Teba. Memory flooded it and Link groaned again. He licked his lips and noted the sweet taste of healing potions replacing the annoying metallic taste from earlier. He felt better, Link realized, relieved. If still exhausted.
He opened his eyes to Teba’s familiar frown. Or perhaps that was just how his face looked. Link wasn’t sure. He dragged a smile and watched Teba roll his eyes.
Not the inn. Teba’s home. Link started pushing himself up, noting another bandage on his hand as he did so. With one hand, Teba easily pushed him back down. “You can relax there, tough guy.”
“After so many accidents himself, Teba knows the rules.” Link looked behind Teba to see Harth putting away cleaning supplies in an intimidatingly large kit and Saki frowning at an empty bottle. She glanced at Link, and her frown was frighteningly like her husband’s. “Even the strongest warriors can be killed if they don’t rest and heal.”
Link managed a weak smile at her. She looked unimpressed.
Allowing himself to relax, Link assessed the situation. He was on a futon instead of in a traditional Rito hammock and was grateful, if confused. He was also undressed down to his shorts under a thin blanket, but it was difficult to tell: thick white bandages covered most of the bared skin. Covering the burns, he supposed.
They could have taken him to the inn and called a healer, considering their job done. Instead, they brought him to their home and took care of him. Even with Link’s recalled memories, he could remember few times when someone else took care of him. Fewer still when they did it when it wasn’t their duty. Link swallowed and tasted the potion thick on his tongue. “Thank you,” he said softly.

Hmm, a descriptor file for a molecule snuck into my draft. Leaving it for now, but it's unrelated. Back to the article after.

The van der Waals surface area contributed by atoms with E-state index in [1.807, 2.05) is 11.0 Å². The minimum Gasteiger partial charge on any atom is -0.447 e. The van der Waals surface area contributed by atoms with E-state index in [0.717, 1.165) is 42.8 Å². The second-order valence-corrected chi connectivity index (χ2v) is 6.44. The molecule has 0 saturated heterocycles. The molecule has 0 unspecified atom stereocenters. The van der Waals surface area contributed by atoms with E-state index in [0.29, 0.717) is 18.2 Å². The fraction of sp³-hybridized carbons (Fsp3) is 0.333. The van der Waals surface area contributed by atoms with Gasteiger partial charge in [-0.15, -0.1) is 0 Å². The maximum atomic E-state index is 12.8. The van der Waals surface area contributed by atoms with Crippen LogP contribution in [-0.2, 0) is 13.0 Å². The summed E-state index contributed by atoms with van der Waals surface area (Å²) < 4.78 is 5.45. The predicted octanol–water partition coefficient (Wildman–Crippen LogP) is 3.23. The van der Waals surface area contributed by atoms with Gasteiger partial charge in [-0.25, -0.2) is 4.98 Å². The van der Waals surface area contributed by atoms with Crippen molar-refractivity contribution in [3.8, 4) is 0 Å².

The three Rito quieted. Link looked down at his scarred chest. A bandage covered his stomach, hiding a wound he didn’t recall obtaining, and right above it was the scar of the injury that killed him.
Princess Zelda. The Sheikah. Prince Sidon. Teba. Saki. Harth.
Urbosa, calling encouragement and advice in Vah Naboris. Revali, teasing and directing in Vah Medoh. Mipha, warm and supportive in Vah Ruta.
Even looking at that fatal scar, Link couldn’t stop smiling.
Teba’s hand fell on his head and ruffled his hair. “The futon is yours whenever you want it. You can repay us later with stories over wildberry wine.”
A brief flash of memory: sitting around a campfire with the other Champions, Revali passing around a bottle. Revali already slurring his words while Urbosa laughed at him, taking the bottle from where Zelda was examining it. He couldn’t remember what they were saying, but he remembered Mipha giggling, tipsy, and the ground shaking with every happy slap of Daruk’s hands.
Still smiling, Link nodded. He was still so tired, but he felt good . His journey was hard and not yet done, but he wasn’t alone. That counted far more than he imagined when he stood on the Plateau, looking down at Hyrule below.
He let his eyes drift shut again. “I can tell you about Revali,” he murmured, letting sleep claim him again.
“Wait, what --”